During a recent project, a colleague and I created a persona who was looking for car insurance. We named our persona Martin Hansen. He was 29 years old, lived in a small town outside of Oslo and worked as an engineer on an industrial plant. His partner was seven months pregnant, so they needed to get a bigger car to accommodate the needs of a small family. On a whim, we decided to make him half Bangladeshi and half Norwegian, like me. It really was quite easy.
But I found myself thinking: “That’s strange”.
And even after showing the persona to colleagues for feedback, and refining it further before sharing it with the customer, that feeling persisted. Even though Martin represented our user group perfectly well, he just seemed odd somehow. And I think that’s because most times when I set up this kind of example user, I make them just like the people in the header photo. They’re probably caucasian, doing pretty well in life, and I bet they love skiing and brown goat cheese (that’s something Norwegians eat, look it up). And I’m not the only one doing this.
Working as a designer in Norway, you see a lot of personas and example users that fit this mould. Now, I’m not saying that these personas aren’t realistic, or that how they appear makes a huge difference in how we design our products and services. The simple fact is that they do not accurately reflect the society we live in, nor the people who will use the products that we make. I’m not used to seeing people of colour or people with different social backgrounds, ethnicities and sexualities represented in my (or any) work, and that doesn’t seem right.
When we design digital products, we try to make them for everyone, and even though choosing a “typical” Norwegian persona is easy and probably doesn’t hurt our end product, I believe that it can hurt our perception of who we’re designing for. It can hurt our expectations of what Norwegian (or any) society looks like. Not by a lot, but little by little. Who we choose to represent in our work matters, as does the way that we represent them.
Representation is an important topic to me, particularly representation in the media. When I was growing up, my favourite Disney films were Aladdin, The Jungle Book and The Lion King. I hadn’t given it much thought until recently, when it struck me that the former two were the only Disney movies in which I, a brown kid in Bergen, Norway, could identify with heroes who looked like me. I probably wouldn’t grow up to be a prince on a flying carpet, or befriend a bear and a panther, but the heroes of those movies were still people who looked like me, my family and my friends. (The third was obviously The Lion King, and I think every kid aspires to be a lion when they grow up.)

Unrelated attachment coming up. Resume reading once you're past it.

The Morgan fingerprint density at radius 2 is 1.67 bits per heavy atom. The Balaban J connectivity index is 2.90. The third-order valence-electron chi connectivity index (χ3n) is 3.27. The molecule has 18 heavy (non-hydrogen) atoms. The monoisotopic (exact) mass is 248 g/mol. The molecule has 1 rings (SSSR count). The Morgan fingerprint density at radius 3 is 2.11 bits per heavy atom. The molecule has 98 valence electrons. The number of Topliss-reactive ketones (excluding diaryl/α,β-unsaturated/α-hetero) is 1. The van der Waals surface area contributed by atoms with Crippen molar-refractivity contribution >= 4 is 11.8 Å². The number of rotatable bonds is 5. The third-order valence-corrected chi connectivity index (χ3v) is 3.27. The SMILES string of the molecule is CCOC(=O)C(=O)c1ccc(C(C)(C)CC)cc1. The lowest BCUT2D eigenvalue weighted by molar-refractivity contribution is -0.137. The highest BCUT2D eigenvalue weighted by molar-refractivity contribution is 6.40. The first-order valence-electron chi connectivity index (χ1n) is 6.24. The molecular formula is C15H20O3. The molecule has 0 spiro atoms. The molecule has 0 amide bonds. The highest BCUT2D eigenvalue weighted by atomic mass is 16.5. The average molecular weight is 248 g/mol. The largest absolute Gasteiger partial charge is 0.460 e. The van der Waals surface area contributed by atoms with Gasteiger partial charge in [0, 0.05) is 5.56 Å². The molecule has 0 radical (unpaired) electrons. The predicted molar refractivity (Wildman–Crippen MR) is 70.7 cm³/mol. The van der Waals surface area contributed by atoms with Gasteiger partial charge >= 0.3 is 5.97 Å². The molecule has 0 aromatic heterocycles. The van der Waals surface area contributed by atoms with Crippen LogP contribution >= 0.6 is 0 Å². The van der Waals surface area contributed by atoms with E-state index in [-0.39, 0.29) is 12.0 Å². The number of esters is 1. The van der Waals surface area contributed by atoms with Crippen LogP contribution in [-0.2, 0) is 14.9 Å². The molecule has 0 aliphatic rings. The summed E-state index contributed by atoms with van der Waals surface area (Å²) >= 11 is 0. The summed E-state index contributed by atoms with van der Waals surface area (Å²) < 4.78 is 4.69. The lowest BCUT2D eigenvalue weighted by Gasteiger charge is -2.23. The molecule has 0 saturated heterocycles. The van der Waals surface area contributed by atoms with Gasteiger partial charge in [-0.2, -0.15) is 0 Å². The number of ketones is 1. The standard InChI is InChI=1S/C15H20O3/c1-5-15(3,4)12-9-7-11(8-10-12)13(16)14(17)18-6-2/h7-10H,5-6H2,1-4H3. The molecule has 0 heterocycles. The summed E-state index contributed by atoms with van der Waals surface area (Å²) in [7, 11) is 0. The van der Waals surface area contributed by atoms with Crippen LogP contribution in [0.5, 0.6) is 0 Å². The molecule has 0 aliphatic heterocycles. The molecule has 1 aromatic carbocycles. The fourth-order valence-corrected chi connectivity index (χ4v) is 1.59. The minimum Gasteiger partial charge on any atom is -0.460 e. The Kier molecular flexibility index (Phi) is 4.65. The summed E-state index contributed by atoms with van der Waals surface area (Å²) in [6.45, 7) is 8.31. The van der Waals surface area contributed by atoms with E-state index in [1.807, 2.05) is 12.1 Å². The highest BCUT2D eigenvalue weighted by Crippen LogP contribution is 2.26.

My point is, for someone to believe they can become something, they need to see someone else like them step into that role before them. Whether it’s intentional or not, the way people are depicted in art, politics and in everyday life tells us what we can and can’t be. There are obviously more important arenas for representation than my slides during presentation of a website project — arenas like politics, the workplace and the arts — but every little bit helps. Now I’ve started putting people of all shapes and colours into my designs. A muslim girl having her user journey mapped, a Polish immigrant having a customer experience, a gay couple who want to buy a car or book a flight to Paris. And of course, what they look like or what kind of lives they lead isn’t the point. I don’t want to shine a light on their differences, I want to emphasise their normalcy by not commenting on it at all.
A person’s gender, religion or ethnicity doesn’t affect how they use my website to browse for insurance. To be cynical about it, everyone is a user or potential customer. Beyond the moral imperative to make our products and services available to anyone, regardless of who they are, I believe it makes sense from a business point of view as well; the more people that can use your product, the greater the potential revenue of your company. Well designed products don’t discriminate; they help you reach your goals regardless of who you are.
By including people both different and similar to me in my projects, I hope that I might make both myself and the people who encounter my work a little more comfortable with seeing our society for what it truly is: a multicultural and diverse mass of humanity, made up of people who are both incredibly similar to us and uniquely different, all of whom we can help by doing a good job. Looking at western society from the outside — at our art and our culture, at our leaders and our celebrities — one could easily guess that most of us were caucasian males, happily leading profitable businesses and starring in prestigious movies. By shining a light on the people who are not normally put forth as examples of who we are, I hope that we can normalise a multicultural and diverse society. Representation can’t just happen at the very top; in fact, for it to truly permeate our culture it has to happen at every level of society, right down to something as banal as a design persona.
It isn’t much, but it feels like a small step in the right direction, and seeing the people that I see on the street every day reflected in the the stuff I make is starting to feel less strange and more natural every day.
So anyways, here’s Martin. He needs insurance for his car.